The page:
On Civility: Knock Knock

Culturally speaking, civility — defined as treating others with courtesy — has definitely been scarce of late. I don’t know what the culprit is exactly, though I suspect reality shows and online anonymous comment sections don’t exactly encourage tolerance. I can’t take credit for honing in on this concept: One of my Editorial Board Members at Stationery Trends, Chandra Greer of the Chicago stationer Greer, is passionate about this subject, to the extent that her website’s tagline is “civility is not a sign of weakness.”

One of the books she carries is a sleek, gold-embossed volume of George Washington’s Rules of Civility & Decent Behavior. He didn’t actually write the 110 rules; at age 14 he copied them by hand. While they have often been dismissed as mere etiquette, Historian Richard Brookhiser argues that they “address moral issues, but … indirectly. They seek to form the inner man (or boy) by shaping the outer.”

At any rate, they are thought to have molded the Father of our Country, and while it would be great if they were still followed, due to their language, they most likely won’t resonate too much with today’s populace. It’s hardly the stuff of catchy talking points; for example, 44 is  “When a man does all he can, though it succeed not well, blame not him that did it.” Yet imagine how handy they must have been in the wake of the Revolutionary War, when the country was probably more of two minds that it is now.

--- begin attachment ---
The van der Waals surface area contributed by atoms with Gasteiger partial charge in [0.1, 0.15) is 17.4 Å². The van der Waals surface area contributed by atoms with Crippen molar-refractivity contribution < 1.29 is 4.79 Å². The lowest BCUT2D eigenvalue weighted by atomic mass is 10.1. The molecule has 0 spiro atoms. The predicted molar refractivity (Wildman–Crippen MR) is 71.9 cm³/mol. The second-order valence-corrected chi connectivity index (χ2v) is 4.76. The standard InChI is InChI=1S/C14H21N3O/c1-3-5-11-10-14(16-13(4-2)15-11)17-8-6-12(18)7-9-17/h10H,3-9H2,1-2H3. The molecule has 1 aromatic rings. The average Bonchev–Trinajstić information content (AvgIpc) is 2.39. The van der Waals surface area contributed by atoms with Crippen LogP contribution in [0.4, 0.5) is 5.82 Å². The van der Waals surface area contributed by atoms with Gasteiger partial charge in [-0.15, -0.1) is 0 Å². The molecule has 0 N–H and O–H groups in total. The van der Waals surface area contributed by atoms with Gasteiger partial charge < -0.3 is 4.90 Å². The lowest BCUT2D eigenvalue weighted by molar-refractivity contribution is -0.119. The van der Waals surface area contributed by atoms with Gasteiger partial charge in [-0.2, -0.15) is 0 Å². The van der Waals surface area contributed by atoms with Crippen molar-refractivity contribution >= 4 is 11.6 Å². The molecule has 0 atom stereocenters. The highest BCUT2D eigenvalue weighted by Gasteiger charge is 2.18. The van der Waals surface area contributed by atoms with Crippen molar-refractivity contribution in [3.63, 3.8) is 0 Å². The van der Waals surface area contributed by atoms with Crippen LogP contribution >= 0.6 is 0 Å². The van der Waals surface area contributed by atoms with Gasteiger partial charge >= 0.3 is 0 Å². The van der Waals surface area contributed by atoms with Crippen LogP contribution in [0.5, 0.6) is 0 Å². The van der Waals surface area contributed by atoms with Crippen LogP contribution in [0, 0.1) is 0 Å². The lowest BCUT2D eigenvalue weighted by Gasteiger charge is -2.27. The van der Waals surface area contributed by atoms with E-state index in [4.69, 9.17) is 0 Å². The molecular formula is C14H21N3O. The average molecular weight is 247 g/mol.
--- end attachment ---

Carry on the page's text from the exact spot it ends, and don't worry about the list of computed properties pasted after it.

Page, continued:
Any Mom will tell you that the best way to tackle a difficult situation is by making it a game or joke, and that is where Knock Knock comes in. My favorite products from them negotiate life’s difficult situations — everything from apologizing to asking someone to lighten up — with flair and wit. Among their guiding principles: “Smartness is fun” as well as the eternal truth that “Turn signals should be used.”

On that note, their Parking Citation, for those brave enough to use it, attempts to defuse an everyday irritation with humor. While it does admittedly throw around terms like “idiot,” of which I’m sure Mr. Washington would disapprove (though who knows? He too might be offended by certain bumper stickers), hopefully the overall cleverness contained in this simple sheet will begin to alleviate this modern plague. Ideally, the offender will laugh at the concept and think twice next time before blocking another car, and the offended will feel better — and also congratulate himself on his discerning taste in paper products. All this for only $4.50!

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